J is my little brother. He is 5 feet and 6 inches tall, weighing about 150 pounds. He attends Leadership Prep Brownsville Middle Academy Charter School in Brooklyn, NY. He is in the 6th grade and significantly larger than his age group peers. Two weeks into his 6th grade year, J gets suspended for slapping a student. His suspension letter reports: “Specifically, J slapped another student in the face while riding the school bus.” He is not allowed to take the school bus for two weeks in addition to the three days he is not allowed to attend classes. He has attended a total of 7 school days out of 10, which equates to a 70% attendance record thus far.

 

I asked J for his story. “I did not slap that girl.” He is resolute and drops his hands at the sides of both his legs. And when I try to give him every reason he might have had motive, he adamantly insists that he did not slap his classmate, and that he instead went to block her blow and knocked her glasses off in motion.

 

“Yeh, sure. Cuz I was born yesterday.” I give him leeway. “J, dude, you’re growing. You got ahead of yourself. Maybe you didn’t mean to hit her hard. You don’t have to lie.” Maybe this wasn’t the best choice of words. But I could see the same frustration on his face that would seize the countenances of my black male students when they were wrongfully penalized. I didn’t want to do that to my little brother. “Okay. I’m going to believe you. I’m going to your school tomorrow.”

 

The Brownsville Middle Academy is one of the highly reviewed charter schools under the UnCommon Schools public charter school system. It is one of two schools in the building, and one of the 23 Uncommon Schools in New York that aims to give poor kids (“poor” is unp.c. for those who qualify for free-lunch) a fair shot at graduating from college. Before showing up at the school, I call the main office to schedule an appointment with the principal or someone who could explain to me why J deserved such a harsh punishment. Let’s be clear, banning J from the school bus for two full weeks punishes his parents more so than him. They can either hustle to coordinate drop-off and pick up times, or chose faith in J making it to school safely on his own via public transportation being black, male, and adult-sized at 11 years old on the L train.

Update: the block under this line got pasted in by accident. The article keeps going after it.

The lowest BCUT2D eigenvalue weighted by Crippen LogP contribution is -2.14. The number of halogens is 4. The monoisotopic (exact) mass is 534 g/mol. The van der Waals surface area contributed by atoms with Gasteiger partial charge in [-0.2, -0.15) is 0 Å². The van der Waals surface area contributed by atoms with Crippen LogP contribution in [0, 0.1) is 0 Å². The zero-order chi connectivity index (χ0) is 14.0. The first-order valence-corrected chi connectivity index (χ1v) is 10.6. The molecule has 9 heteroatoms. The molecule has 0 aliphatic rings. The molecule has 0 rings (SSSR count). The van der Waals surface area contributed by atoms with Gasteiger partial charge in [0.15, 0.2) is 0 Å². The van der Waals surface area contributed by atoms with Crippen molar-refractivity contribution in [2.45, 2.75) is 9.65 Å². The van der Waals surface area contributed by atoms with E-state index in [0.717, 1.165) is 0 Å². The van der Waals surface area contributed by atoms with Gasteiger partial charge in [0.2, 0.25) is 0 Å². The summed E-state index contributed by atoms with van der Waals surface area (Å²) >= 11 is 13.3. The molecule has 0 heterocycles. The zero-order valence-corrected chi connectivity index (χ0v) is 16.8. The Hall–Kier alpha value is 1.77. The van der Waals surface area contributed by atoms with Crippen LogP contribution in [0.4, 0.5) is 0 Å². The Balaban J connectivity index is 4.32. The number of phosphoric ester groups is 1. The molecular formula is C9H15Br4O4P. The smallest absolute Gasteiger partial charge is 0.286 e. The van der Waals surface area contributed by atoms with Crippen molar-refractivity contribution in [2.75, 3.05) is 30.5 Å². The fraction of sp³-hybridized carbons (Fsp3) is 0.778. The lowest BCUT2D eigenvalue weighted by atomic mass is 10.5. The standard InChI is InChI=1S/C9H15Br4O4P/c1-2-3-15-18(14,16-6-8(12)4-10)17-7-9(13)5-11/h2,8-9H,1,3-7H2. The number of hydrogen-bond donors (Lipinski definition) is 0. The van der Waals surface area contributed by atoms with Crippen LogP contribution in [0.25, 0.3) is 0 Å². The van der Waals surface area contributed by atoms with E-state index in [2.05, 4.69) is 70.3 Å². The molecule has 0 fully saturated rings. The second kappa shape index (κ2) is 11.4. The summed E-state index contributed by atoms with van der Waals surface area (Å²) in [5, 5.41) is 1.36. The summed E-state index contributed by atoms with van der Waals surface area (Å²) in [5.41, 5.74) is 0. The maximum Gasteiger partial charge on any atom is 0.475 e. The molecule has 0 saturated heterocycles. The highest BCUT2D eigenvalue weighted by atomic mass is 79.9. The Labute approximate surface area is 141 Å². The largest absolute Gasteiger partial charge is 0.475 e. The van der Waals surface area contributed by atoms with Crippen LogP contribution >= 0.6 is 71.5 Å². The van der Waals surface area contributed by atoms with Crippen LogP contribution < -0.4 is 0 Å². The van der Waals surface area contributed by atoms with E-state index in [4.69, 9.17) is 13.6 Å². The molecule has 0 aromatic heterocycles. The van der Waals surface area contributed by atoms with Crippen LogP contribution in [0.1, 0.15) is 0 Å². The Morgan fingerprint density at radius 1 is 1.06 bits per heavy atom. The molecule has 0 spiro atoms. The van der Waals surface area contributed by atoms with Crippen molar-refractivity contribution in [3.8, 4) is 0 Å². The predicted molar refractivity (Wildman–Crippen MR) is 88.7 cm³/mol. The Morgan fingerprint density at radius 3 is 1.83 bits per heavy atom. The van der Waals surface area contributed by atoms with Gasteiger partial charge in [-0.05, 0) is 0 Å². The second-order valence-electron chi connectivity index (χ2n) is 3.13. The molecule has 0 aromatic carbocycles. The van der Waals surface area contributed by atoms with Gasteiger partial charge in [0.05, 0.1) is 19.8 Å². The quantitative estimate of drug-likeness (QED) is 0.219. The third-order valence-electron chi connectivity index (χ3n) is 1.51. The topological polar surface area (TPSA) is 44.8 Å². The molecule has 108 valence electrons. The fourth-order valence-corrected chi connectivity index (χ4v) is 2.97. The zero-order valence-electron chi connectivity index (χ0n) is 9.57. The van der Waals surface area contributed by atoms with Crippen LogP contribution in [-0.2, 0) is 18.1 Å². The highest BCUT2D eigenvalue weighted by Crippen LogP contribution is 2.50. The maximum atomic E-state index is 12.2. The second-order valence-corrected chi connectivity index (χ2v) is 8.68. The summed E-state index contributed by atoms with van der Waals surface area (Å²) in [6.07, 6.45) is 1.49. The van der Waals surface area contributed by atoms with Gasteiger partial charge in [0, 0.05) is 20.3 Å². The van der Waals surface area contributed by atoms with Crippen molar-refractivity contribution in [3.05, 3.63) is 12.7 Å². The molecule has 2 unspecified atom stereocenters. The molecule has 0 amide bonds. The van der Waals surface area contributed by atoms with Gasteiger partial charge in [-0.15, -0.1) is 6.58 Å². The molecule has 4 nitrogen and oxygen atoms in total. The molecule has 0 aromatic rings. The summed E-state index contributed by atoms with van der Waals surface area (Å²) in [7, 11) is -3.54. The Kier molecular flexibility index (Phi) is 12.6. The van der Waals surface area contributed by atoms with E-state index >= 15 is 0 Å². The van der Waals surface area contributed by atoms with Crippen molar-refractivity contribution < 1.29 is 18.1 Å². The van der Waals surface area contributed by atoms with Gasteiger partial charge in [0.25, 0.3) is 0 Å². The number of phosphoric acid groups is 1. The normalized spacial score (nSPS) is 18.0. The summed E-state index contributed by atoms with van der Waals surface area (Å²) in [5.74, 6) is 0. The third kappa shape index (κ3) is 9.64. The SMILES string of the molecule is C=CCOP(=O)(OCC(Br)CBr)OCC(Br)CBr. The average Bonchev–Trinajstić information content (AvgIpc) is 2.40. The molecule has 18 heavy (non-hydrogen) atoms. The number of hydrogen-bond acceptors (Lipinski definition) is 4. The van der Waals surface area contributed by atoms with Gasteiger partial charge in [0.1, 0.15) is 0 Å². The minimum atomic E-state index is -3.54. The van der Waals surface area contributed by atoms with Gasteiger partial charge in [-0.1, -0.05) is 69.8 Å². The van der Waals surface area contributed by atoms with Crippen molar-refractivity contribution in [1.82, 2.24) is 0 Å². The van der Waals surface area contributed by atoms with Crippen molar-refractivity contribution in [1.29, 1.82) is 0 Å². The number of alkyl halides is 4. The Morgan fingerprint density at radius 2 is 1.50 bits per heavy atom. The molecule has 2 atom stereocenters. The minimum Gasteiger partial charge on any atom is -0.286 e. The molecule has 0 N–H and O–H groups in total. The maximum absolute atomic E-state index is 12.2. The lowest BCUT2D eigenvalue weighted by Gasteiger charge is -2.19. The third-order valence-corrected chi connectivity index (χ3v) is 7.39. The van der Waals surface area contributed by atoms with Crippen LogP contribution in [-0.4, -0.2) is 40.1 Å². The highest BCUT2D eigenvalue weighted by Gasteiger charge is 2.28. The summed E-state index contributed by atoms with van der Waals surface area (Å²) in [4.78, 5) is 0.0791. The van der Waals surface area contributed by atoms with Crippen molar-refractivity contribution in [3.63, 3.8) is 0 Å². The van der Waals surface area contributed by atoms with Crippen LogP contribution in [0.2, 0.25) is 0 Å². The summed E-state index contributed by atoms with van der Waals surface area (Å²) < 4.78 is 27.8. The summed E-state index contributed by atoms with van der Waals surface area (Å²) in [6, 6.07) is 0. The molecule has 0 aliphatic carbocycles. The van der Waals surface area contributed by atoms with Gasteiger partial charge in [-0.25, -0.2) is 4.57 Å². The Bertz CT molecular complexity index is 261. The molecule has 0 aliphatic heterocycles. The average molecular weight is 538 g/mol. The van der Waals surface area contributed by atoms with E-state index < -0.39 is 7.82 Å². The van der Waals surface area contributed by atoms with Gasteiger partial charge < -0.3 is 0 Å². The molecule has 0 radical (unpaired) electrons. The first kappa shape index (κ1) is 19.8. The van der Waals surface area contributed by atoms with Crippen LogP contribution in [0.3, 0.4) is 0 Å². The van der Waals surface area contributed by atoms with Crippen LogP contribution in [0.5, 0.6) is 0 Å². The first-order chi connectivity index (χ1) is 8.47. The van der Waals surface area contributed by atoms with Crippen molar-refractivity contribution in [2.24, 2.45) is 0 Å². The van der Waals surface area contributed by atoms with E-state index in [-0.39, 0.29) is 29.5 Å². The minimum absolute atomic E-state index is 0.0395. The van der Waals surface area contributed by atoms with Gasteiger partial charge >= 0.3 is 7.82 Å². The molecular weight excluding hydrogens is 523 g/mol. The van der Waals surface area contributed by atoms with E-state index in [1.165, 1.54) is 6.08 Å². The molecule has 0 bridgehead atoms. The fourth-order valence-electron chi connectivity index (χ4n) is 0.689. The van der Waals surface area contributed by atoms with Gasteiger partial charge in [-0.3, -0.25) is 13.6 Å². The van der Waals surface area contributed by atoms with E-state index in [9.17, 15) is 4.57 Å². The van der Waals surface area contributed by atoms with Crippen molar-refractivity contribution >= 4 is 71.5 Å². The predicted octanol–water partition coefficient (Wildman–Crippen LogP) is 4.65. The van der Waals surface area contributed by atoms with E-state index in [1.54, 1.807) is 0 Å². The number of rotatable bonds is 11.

At 8 am, I leave a message with the secretary that I’d like a conversation with the principal about J’s suspension. I am assured that I would receive a call back. Again, I call at 9:30. Still no promise of a return call, and no way to schedule an appointment. How does the principal not have an appointment book? By 11pm, I grow uneasy watching J sit on the couch when I know he needs to be at school. By 12pm, I am seated at the front desk of the Administrative Office. I wait and wait.

 

What a privilege it was to not be a working parent so that I could attend to my brother’s school matters. Most working parents do not have a flexible time-table; they work during school hours and that’s that. Nor would they have the time to be persistent enough to tease out an appointment with school authority either. I wondered how few parents have the privilege of time to be persistent, because for poor people, time is a privilege. Besides this, most poor parents simply don’t assume that it’s their right to show up to their child’s school whenever they want and for whatever reason. Over the years, I’ve noticed a distinction between parents of different backgrounds engage with their child’s school. Middle class parents tend to feel entitled to show up, ask questions, make academic demands of their child’s school, even if what they were asking for was inappropriate or outright impossible. Parents who’s first language isn’t English demonstrate the polar opposite manners; hardly anything to say besides “Thank You!” and “Okay”. Black parents (yall, hear me out) have a relative easy time coming to their child’s school if there’s a fight to be had on the physical or emotional well-being of their child. Seldom do they show up for anything else though. Even middle class black parents have little to say about what is on their child’s curriculum map, what’s in the student conduct code, or what’s fair about school policy. They don’t review the curriculum maps, the content, the materials and rarely make demands about the need for more kinesthetic activities or black historical texts. But if someone calls their child a name they don’t like, or talks about their hair, Panther moms show up and show out.

 

I wait to be seen for 3 hours.